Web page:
Internet Exclusion Bill (AB 558) Hearing Scheduled on April 18

The internet exclusion bill, AB 558, is scheduled to be considered by the Assembly Public Safety Committee on April 18. The committee hearing will begin at 8:30 a.m. in Room 126 and include consideration of more than 30 pending bills.

“This bill must be stopped,” stated ACSOL executive director Janice Bellucci. “If the bill becomes law, families will be harmed and victims will be re-victimized.”

AB 558 was previously scheduled for a hearing on March 28, however, the bill was pulled from consideration by its author. The Assembly Public Safety Committee has issued an analysis of AB 558 which notes that only low to low-moderate risk offenders are currently granted exclusions from their personal information being posted on the Megan’s Law website. In addition, the committee analysis cites a CA Sex Offender Management Board report which states that the current sex offender registration systems and Megan’s Law website have become too unwieldy to be effective for law enforcement.

Organizations in opposition to AB 558 include ACLU, CA Attorneys for Criminal Justice, CA Public Defenders Association and ACSOL. In addition, AB 558 is opposed by the Office of the Los Angeles District Attorney. The only organization in support of AB 558 is the CA Protective Parents Association.

Registrants, family members and supporters are encouraged to speak in opposition to AB 558 on April 18 as well as to send letters and make phone calls to members of the Assembly Public Safety Committee prior to the hearing date.

Call and write the Assembly Public Safety Committee in opposition to this bill

Assembly Public Safety Contact Info – Sample Letter in Opposition to AB 558

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Big surprise right – NOT!

As long as there is money to be made nothing is going to change! Over time for the pigs…creation of a sub-class of citizens to use a pawns by politicians…while California should blaze a trail of reason it is no better than any RED state.

The only way off this list is to move out of the USA (or die) and they have effectively locked us into a virtual prison so that is not even an option.

This state and country BOTH sicken me!

While I was not able to go to the hearing, I did spend a considerable amount of time writing letters and emails, and calling the members of the Public Safety Committee, my own Assemblyman as well as Asm. Quirk-Silva.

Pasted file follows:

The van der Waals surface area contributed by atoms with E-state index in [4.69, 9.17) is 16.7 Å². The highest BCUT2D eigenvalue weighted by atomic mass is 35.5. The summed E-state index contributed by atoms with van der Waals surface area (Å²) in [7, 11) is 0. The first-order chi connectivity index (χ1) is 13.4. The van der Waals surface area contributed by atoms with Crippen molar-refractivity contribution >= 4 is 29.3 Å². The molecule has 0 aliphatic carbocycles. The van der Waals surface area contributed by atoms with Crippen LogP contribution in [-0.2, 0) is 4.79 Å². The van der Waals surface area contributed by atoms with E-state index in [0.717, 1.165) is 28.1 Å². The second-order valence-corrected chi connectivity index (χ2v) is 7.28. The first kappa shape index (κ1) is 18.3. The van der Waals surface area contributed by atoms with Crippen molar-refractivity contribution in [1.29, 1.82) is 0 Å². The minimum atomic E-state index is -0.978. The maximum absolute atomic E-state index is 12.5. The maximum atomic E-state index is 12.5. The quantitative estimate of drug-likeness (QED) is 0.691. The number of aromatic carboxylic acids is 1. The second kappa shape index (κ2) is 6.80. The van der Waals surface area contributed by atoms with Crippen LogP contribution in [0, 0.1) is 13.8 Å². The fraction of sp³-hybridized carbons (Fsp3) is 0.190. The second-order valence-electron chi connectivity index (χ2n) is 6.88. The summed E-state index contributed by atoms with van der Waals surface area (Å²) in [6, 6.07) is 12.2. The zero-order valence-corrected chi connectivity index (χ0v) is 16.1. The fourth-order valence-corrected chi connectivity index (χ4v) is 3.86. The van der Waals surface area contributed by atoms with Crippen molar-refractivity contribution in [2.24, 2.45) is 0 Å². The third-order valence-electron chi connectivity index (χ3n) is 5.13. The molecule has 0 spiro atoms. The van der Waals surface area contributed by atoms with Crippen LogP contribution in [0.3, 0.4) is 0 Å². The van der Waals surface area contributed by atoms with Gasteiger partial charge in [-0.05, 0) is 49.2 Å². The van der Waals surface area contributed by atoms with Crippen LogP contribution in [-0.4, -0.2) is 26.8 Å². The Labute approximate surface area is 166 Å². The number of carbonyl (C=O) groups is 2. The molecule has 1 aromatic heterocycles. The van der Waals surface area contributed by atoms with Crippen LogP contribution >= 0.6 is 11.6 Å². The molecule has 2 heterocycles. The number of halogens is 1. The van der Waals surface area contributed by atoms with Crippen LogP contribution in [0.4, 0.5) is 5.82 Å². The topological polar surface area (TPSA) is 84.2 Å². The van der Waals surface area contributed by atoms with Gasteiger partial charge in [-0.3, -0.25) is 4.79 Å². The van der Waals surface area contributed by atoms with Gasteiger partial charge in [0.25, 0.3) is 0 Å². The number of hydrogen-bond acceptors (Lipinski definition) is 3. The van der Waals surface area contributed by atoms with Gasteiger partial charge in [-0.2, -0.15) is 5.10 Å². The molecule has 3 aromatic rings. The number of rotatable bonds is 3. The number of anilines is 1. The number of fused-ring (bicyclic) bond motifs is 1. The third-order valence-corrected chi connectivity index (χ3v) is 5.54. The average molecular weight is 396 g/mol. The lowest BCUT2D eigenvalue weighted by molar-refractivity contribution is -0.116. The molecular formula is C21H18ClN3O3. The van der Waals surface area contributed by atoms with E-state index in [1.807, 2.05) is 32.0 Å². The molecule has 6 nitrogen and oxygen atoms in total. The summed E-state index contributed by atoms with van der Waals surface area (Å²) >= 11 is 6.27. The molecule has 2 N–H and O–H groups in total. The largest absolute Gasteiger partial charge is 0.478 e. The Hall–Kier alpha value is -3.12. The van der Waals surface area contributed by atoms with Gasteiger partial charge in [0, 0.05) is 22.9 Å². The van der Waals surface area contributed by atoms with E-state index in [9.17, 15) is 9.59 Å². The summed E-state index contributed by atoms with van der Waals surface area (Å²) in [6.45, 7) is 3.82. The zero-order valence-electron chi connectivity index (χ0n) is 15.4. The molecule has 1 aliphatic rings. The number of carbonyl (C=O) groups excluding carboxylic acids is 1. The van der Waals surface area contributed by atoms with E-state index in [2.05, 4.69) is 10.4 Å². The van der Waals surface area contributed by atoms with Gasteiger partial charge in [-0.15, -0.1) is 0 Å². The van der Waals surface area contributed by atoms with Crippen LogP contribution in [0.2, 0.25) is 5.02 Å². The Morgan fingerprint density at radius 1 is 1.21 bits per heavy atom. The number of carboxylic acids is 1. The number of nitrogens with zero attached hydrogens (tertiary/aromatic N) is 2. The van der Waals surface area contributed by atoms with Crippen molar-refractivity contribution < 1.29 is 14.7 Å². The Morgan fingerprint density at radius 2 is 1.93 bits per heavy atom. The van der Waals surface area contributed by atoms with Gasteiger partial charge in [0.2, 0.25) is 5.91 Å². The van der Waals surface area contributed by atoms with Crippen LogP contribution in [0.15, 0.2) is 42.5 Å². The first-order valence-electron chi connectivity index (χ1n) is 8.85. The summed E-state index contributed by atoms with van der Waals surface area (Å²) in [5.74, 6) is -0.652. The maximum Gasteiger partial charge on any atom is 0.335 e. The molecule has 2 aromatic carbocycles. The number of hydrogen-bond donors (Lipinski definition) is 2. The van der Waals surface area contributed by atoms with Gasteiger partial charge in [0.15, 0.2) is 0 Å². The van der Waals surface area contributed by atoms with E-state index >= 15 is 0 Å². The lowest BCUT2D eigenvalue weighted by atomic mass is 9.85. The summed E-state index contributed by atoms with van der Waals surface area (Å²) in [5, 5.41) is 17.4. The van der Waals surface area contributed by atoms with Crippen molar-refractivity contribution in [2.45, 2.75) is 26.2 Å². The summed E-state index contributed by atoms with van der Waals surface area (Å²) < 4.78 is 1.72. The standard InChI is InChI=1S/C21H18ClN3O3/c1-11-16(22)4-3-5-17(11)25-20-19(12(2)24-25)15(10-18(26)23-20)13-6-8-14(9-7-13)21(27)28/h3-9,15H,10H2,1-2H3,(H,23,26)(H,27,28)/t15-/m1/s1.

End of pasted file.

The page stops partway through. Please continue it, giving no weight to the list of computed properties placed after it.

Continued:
I assumed that others who are RSOs and otherwise part of this organization were doing the same.

That’s why it surprised and disappointed me in the latest analysis, dated 4/17, which states that only 10 individuals were listed as being against AB 558.

Here it is:

Alliance for Constitutional Sex Offense Laws
American Civil Liberties Union
California Attorneys for Criminal Justice
California Public Defenders Association
Los Angeles District Attorney’s Office
10 individuals

Seriously? Only 10 people wrote or called in their opposition? I can’t imagine that only 10 people are part of this organization, so does that mean that a lot of you didn’t bother to do anything?

Maybe I’m missing something here, but it seems to me that, if you are affected by this bill and others, you need to stand up and do something.

If I am way off base here, I’d like to hear it.

This bill is wrong in so many ways. How do “they” plan on telling the public that those now on the Internet have not been on the public website for x amount of years and cause a horrendous threat? All of a sudden, these people who have lived a peaceful life, made friends with neighbors, etc are considered monsters? Why were they not monsters all these years? These politicians will have to answer to the public as to why they did not “protect” their children until now. We all know the answer. There is no threat, nor will there be a threat. What a way to lose the public’s trust.

I am sure, this has been posted her before, but I came across it on the SOSEN website, and it makes sense. Why is this not the same for us here in California:
I copied and pasted the response here:

Quote: “In MA when the legislature passed a new law that would add all tier 2 registrants to the public register, the State Supreme Court ruled that publishing names of those who had taken pleas with the knowledge that they would not be on the public registry, WAS ADDITIONAL PUNISHMENT, expost facto. The new law could only publish those tier 2 whose convictions were after the passage of the new law.

Newspaper articles here still claim that the Internet registry list here has those classified as tier 2 and tier 3, but actually the Internet list only has those classified as tier 3 and those tier 2 registrants whose convictions were after the new law was passed which I believe was around 2013.

Anyone speaking at the hearing should have the facts of that ruling to present as a precident to show that adding registrants who were previously convicted but not listed would be ADDITIONAL PUNISHMENT BY THE LEGISLATURE EXPOST FACTO. ~ End Quote.